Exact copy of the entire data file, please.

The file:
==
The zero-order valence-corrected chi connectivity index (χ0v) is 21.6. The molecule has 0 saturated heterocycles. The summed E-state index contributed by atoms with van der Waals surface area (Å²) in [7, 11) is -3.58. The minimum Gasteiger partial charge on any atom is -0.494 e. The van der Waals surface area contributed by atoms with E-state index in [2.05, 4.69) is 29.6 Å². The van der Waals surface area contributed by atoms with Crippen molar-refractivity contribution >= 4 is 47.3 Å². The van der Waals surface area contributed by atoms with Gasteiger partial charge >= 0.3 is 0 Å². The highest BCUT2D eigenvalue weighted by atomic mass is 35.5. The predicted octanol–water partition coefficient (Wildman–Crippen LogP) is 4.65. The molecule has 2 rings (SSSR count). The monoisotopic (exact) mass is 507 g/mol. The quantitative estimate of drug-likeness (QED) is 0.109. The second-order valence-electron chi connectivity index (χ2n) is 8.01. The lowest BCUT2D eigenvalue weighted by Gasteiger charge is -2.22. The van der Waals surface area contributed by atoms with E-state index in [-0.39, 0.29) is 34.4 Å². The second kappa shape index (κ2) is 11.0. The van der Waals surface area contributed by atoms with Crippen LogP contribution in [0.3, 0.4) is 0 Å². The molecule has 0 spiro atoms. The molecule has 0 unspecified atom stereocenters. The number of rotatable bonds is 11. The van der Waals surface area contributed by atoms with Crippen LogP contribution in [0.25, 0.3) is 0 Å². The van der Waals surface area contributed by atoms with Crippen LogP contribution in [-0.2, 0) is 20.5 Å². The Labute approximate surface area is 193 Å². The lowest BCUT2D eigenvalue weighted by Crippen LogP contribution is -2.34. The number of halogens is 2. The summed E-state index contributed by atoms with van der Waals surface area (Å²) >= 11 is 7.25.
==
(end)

The zero-order valence-corrected chi connectivity index (χ0v) is 21.6. The molecule has 0 saturated heterocycles. The summed E-state index contributed by atoms with van der Waals surface area (Å²) in [7, 11) is -3.58. The minimum Gasteiger partial charge on any atom is -0.494 e. The van der Waals surface area contributed by atoms with E-state index in [2.05, 4.69) is 29.6 Å². The van der Waals surface area contributed by atoms with Crippen molar-refractivity contribution >= 4 is 47.3 Å². The van der Waals surface area contributed by atoms with Gasteiger partial charge >= 0.3 is 0 Å². The highest BCUT2D eigenvalue weighted by atomic mass is 35.5. The predicted octanol–water partition coefficient (Wildman–Crippen LogP) is 4.65. The molecule has 2 rings (SSSR count). The monoisotopic (exact) mass is 507 g/mol. The quantitative estimate of drug-likeness (QED) is 0.109. The second-order valence-electron chi connectivity index (χ2n) is 8.01. The lowest BCUT2D eigenvalue weighted by Gasteiger charge is -2.22. The van der Waals surface area contributed by atoms with E-state index in [-0.39, 0.29) is 34.4 Å². The second kappa shape index (κ2) is 11.0. The van der Waals surface area contributed by atoms with Crippen LogP contribution in [0.3, 0.4) is 0 Å². The molecule has 0 spiro atoms. The molecule has 0 unspecified atom stereocenters. The number of rotatable bonds is 11. The van der Waals surface area contributed by atoms with Crippen LogP contribution in [0.25, 0.3) is 0 Å². The van der Waals surface area contributed by atoms with Crippen LogP contribution in [-0.2, 0) is 20.5 Å². The Labute approximate surface area is 193 Å². The lowest BCUT2D eigenvalue weighted by Crippen LogP contribution is -2.34. The number of halogens is 2. The summed E-state index contributed by atoms with van der Waals surface area (Å²) >= 11 is 7.25.